Scandinavian Journal of Gastroenterology 12/2013; · 2.33 Impact Factor
  • [Show abstract] [Hide abstract]
    ABSTRACT: CONCLUSION 3D US liver CADx using multiple slices in the vicinity of the lesion center and combination of their various views can enhance the diagnostic accuracy for liver cancer. BACKGROUND The objective of this study is to enhance the performance of 3D US Computer-Aided Diagnosis (CADx) for liver cancer. The proposed 3D US liver CADx uses multiple slices and various views from 3D volume for diagnosis of benign and malignant tumors. Our CADx system segments the lesion and extracts the features and then classifies lesions as benign for cyst and hemangioma and as malignants for hepatocellular carcinoma. EVALUATION 2D (1024x768) and 3D (512x510x256) US images of liver lesions were acquired for this research from 44 patients (22 benign and 22 malignant cases) respectively by using 2D and 3D US probes from Feb. 2012 to Mar. 2013. The accuracy of our CADx was 1) 80.8% by only a 2D slice containing a lesion; 2) 81.9%, 78.8%, 74.4% by using a center slice of the lesion with three orthogonal views, respectively; 3) 81.8% by combining three orthogonal views of the lesion (total 3 slices); 4) 85.5%, 79.0%, 75.5% by using seven slices of the lesion for three orthogonal views, respectively; 5) 84.0% by combining seven slices of the lesion with their three orthogonal views (total 21 slices). The seven slices include a center slice which bisects a lesion and additional slices in the vicinity of the lesion center in 3D volume. 2D lesion contour for ground truth was obtained by a radiologist and 3D lesion volume was obtained semi-automatically. Majority voting was used to classify lesions from the multiple slices and views. The 10-fold cross-validation and averaged accuracy of 100 iterations were used for performance evaluation. DISCUSSION The combination of three orthogonal views only at the center of the lesion was less effective to improve the 3D CADx accuracy. However because our 3D US liver CADx can use additional information of the 3D volume, the combination of multiple slices and their different views outperformed the case of combining multiple views only at the center of the lesion (p<0.0001) and 2D US liver CADx (p<0.0001) though the resolution of 3D US was lower than 2D US.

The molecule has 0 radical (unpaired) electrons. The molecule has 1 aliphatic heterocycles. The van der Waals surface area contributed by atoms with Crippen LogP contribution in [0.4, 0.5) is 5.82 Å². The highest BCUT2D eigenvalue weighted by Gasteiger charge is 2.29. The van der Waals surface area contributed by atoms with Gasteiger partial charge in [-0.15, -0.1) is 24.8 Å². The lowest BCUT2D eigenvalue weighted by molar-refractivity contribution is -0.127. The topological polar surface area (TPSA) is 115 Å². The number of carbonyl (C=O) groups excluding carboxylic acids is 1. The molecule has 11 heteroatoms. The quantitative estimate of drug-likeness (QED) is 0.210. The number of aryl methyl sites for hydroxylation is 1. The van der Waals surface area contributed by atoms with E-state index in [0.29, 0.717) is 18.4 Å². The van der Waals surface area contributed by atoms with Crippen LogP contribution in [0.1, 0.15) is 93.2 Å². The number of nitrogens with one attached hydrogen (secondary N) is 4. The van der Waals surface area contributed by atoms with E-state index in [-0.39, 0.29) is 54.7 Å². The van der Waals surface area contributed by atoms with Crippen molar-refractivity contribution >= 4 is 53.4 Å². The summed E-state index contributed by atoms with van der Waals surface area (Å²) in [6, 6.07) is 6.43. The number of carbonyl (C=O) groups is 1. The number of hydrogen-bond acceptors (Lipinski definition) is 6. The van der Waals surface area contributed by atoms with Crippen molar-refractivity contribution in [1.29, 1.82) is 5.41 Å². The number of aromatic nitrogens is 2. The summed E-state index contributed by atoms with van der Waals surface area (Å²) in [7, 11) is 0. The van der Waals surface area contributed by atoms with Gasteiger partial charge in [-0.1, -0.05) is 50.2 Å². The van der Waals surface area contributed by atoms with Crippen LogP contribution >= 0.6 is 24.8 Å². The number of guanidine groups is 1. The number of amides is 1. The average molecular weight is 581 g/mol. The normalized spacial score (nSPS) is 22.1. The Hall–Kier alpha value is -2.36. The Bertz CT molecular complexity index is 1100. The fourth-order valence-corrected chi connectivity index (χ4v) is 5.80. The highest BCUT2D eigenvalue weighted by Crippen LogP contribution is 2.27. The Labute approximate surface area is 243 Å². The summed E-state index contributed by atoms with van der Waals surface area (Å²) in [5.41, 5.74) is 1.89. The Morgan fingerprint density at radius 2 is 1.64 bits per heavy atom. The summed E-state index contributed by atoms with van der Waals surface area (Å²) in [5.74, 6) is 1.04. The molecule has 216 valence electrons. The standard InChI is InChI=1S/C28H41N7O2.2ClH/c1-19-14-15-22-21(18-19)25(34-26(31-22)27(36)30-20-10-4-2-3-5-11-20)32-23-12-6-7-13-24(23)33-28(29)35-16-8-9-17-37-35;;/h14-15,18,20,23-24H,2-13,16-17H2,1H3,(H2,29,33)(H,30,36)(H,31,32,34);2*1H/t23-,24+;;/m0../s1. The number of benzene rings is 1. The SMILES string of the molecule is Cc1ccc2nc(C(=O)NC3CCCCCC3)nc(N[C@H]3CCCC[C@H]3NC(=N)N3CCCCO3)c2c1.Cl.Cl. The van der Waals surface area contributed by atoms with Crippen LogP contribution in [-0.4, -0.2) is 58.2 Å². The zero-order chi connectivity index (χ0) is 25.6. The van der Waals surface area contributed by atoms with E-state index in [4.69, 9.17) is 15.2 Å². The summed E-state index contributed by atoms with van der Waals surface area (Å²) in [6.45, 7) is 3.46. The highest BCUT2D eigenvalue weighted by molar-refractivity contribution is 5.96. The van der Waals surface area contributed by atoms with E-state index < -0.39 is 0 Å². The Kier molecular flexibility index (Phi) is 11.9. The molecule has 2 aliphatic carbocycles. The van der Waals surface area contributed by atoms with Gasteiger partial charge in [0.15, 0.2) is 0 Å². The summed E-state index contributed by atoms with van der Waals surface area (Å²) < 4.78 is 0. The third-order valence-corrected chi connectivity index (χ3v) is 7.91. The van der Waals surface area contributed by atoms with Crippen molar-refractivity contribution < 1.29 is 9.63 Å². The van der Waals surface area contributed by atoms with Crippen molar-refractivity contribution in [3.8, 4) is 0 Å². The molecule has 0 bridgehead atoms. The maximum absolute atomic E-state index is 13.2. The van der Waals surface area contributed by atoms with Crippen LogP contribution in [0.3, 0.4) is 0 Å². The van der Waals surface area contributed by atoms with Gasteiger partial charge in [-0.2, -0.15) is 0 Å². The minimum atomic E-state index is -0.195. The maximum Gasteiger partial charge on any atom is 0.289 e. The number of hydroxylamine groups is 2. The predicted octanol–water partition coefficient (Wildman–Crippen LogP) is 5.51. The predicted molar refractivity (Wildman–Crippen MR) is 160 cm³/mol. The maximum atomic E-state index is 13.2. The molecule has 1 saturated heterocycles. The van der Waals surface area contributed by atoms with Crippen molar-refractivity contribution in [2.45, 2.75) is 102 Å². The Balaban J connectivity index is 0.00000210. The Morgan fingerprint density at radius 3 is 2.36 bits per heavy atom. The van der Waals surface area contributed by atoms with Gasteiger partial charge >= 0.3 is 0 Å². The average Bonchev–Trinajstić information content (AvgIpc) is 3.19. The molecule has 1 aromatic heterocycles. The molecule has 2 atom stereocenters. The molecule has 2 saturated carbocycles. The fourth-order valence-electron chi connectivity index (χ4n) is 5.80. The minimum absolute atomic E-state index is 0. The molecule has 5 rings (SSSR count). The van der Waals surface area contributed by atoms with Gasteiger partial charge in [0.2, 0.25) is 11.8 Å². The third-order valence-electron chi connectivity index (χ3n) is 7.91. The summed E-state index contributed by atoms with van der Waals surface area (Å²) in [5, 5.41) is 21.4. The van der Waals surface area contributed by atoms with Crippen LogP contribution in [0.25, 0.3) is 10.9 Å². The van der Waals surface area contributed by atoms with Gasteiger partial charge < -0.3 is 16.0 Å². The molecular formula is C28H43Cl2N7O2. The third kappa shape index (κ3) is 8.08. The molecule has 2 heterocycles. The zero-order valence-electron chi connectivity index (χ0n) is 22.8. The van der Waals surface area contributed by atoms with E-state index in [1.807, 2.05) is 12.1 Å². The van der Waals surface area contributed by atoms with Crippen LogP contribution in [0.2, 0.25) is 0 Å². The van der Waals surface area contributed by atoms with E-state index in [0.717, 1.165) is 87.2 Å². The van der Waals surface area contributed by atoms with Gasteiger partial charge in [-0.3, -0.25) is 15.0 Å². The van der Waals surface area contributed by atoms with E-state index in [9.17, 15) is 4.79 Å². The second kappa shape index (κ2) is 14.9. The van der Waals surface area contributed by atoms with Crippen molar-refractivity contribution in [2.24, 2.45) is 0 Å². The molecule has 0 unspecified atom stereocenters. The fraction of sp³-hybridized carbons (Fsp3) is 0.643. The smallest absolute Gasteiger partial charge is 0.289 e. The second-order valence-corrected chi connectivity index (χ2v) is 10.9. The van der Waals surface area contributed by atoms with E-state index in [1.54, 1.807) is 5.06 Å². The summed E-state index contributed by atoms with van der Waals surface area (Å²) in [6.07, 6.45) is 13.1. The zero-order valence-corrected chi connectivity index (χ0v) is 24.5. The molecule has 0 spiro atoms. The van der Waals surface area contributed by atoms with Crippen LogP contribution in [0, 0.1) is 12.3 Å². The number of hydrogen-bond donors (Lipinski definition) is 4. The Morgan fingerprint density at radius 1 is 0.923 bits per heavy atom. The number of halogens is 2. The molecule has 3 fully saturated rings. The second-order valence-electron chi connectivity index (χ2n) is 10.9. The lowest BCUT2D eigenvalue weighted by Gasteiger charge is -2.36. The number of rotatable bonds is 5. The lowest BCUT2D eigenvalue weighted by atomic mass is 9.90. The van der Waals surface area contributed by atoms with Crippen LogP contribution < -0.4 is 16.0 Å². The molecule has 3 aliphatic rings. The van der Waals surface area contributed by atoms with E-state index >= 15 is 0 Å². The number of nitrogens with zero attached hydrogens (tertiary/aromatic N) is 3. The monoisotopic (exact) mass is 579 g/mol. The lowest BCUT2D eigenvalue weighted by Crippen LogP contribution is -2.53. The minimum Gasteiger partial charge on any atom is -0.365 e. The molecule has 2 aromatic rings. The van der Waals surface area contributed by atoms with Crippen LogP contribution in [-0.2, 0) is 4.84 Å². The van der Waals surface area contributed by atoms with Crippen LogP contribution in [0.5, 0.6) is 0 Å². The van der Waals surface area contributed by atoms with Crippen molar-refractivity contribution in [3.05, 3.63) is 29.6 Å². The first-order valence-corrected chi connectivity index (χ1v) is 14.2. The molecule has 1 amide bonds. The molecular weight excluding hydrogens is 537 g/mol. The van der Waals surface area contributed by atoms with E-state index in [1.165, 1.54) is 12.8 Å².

Radiological Society of North America 2013 Scientific Assembly and Annual Meeting; 12/2013
  • [Show abstract] [Hide abstract]
    ABSTRACT: To evaluate the incidence and causes of mistargeting after fusion imaging-guided percutaneous radiofrequency (RF) ablation of hepatocellular carcinomas (HCCs). Between September 2011 and March 2013, 955 HCCs in 732 patients were treated with percutaneous RF ablation. Among them, ablation of 551 HCCs was accomplished under fusion imaging guidance, and seven mistargetings were noted in seven patients (male-to-female ratio = 6:1; mean age, 60.1 y; range, 47-73 y). The incidence of mistargeting and the cause of liver disease in the patients with mistargeting were evaluated. The causes of mistargeting were assessed according to the following classification: small size of HCC, subcapsular location, subphrenic location, confusion with pseudolesions, poor conspicuity of HCC, poor sonographic window, and poor electrode path. The incidence of mistargeting after fusion imaging-guided RF ablation was 1.3% (7 of 551). All patients with mistargeting were hepatitis B virus carriers. The most common cause of mistargeting was the small size of HCC (100%; 7 of 7), followed by confusion with surrounding pseudolesions (85.7%; 6 of 7), subcapsular (71.4%; 5 of 7) and subphrenic locations (71.4%; 5 of 7), poor conspicuity of the HCC (71.4%; 6 of 7), poor sonographic window (28.6%; 2 of 7), and poor electrode path (28.6%; 2 of 7). The incidence of mistargeting after fusion imaging-guided RF ablation was 1.3%. The most common cause of mistargeting was the small size of HCC, followed by confusion with surrounding pseudolesions, subcapsular and subphrenic locations, and poor conspicuity of the HCC.